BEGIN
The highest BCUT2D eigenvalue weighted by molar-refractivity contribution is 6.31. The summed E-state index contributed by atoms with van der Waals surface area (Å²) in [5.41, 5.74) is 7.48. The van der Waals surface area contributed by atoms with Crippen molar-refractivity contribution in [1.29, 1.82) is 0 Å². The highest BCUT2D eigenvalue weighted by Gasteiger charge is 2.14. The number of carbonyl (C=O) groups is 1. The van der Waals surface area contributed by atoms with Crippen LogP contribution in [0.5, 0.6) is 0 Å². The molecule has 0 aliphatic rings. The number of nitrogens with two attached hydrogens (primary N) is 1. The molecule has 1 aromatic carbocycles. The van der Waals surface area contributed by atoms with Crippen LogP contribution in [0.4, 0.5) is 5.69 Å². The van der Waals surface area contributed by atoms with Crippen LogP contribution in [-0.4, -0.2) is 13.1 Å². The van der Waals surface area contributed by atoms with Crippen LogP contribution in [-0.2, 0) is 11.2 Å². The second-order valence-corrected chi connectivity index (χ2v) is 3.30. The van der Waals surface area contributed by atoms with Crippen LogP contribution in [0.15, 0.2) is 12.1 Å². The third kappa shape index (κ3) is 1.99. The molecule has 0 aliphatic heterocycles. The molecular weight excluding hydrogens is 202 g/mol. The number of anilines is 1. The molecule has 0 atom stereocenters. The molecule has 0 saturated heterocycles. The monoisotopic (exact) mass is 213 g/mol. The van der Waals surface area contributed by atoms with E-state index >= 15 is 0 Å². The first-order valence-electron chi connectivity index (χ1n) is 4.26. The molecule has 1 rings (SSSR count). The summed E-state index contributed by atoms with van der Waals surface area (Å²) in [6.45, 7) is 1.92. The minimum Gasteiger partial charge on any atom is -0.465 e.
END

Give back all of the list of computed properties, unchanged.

The highest BCUT2D eigenvalue weighted by molar-refractivity contribution is 6.31. The summed E-state index contributed by atoms with van der Waals surface area (Å²) in [5.41, 5.74) is 7.48. The van der Waals surface area contributed by atoms with Crippen molar-refractivity contribution in [1.29, 1.82) is 0 Å². The highest BCUT2D eigenvalue weighted by Gasteiger charge is 2.14. The number of carbonyl (C=O) groups is 1. The van der Waals surface area contributed by atoms with Crippen LogP contribution in [0.5, 0.6) is 0 Å². The molecule has 0 aliphatic rings. The number of nitrogens with two attached hydrogens (primary N) is 1. The molecule has 1 aromatic carbocycles. The van der Waals surface area contributed by atoms with Crippen LogP contribution in [0.4, 0.5) is 5.69 Å². The van der Waals surface area contributed by atoms with Crippen LogP contribution in [-0.4, -0.2) is 13.1 Å². The van der Waals surface area contributed by atoms with Crippen LogP contribution in [-0.2, 0) is 11.2 Å². The second-order valence-corrected chi connectivity index (χ2v) is 3.30. The van der Waals surface area contributed by atoms with Crippen LogP contribution in [0.15, 0.2) is 12.1 Å². The third kappa shape index (κ3) is 1.99. The molecule has 0 aliphatic heterocycles. The molecular weight excluding hydrogens is 202 g/mol. The number of anilines is 1. The molecule has 0 atom stereocenters. The molecule has 0 saturated heterocycles. The monoisotopic (exact) mass is 213 g/mol. The van der Waals surface area contributed by atoms with E-state index >= 15 is 0 Å². The first-order valence-electron chi connectivity index (χ1n) is 4.26. The molecule has 1 rings (SSSR count). The summed E-state index contributed by atoms with van der Waals surface area (Å²) in [6.45, 7) is 1.92. The minimum Gasteiger partial charge on any atom is -0.465 e.